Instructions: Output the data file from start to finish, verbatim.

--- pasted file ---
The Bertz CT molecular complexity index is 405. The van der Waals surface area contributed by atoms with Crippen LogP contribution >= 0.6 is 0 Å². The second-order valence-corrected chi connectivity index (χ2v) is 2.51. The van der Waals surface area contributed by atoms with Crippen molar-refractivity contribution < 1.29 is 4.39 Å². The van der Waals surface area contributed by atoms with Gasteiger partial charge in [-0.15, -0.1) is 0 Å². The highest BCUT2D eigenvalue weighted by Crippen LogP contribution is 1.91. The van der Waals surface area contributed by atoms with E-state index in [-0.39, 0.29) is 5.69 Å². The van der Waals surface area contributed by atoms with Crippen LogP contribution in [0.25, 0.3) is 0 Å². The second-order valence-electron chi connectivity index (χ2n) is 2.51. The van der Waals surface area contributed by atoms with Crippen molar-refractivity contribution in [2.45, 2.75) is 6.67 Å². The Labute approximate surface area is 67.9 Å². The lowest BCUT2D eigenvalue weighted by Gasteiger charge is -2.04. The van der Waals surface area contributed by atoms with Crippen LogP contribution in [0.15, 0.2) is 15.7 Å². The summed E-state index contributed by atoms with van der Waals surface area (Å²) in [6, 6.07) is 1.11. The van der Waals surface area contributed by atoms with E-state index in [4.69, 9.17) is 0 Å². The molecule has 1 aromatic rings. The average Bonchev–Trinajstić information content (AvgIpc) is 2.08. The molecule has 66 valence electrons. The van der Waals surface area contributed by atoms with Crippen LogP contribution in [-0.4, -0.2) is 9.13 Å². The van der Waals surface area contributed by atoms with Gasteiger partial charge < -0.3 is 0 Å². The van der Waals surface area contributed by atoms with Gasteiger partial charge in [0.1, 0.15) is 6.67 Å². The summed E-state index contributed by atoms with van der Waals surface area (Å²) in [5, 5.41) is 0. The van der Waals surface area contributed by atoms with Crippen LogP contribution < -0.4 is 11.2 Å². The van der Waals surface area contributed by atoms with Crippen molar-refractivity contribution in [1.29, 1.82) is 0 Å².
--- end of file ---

The Bertz CT molecular complexity index is 405. The van der Waals surface area contributed by atoms with Crippen LogP contribution >= 0.6 is 0 Å². The second-order valence-corrected chi connectivity index (χ2v) is 2.51. The van der Waals surface area contributed by atoms with Crippen molar-refractivity contribution < 1.29 is 4.39 Å². The van der Waals surface area contributed by atoms with Gasteiger partial charge in [-0.15, -0.1) is 0 Å². The highest BCUT2D eigenvalue weighted by Crippen LogP contribution is 1.91. The van der Waals surface area contributed by atoms with E-state index in [-0.39, 0.29) is 5.69 Å². The van der Waals surface area contributed by atoms with Crippen LogP contribution in [0.25, 0.3) is 0 Å². The second-order valence-electron chi connectivity index (χ2n) is 2.51. The van der Waals surface area contributed by atoms with Crippen molar-refractivity contribution in [2.45, 2.75) is 6.67 Å². The Labute approximate surface area is 67.9 Å². The lowest BCUT2D eigenvalue weighted by Gasteiger charge is -2.04. The van der Waals surface area contributed by atoms with Crippen LogP contribution in [0.15, 0.2) is 15.7 Å². The summed E-state index contributed by atoms with van der Waals surface area (Å²) in [6, 6.07) is 1.11. The van der Waals surface area contributed by atoms with E-state index in [4.69, 9.17) is 0 Å². The molecule has 1 aromatic rings. The average Bonchev–Trinajstić information content (AvgIpc) is 2.08. The molecule has 66 valence electrons. The van der Waals surface area contributed by atoms with Crippen LogP contribution in [-0.4, -0.2) is 9.13 Å². The van der Waals surface area contributed by atoms with Gasteiger partial charge < -0.3 is 0 Å². The van der Waals surface area contributed by atoms with Gasteiger partial charge in [0.1, 0.15) is 6.67 Å². The summed E-state index contributed by atoms with van der Waals surface area (Å²) in [5, 5.41) is 0. The van der Waals surface area contributed by atoms with Crippen LogP contribution < -0.4 is 11.2 Å². The van der Waals surface area contributed by atoms with Crippen molar-refractivity contribution in [1.29, 1.82) is 0 Å².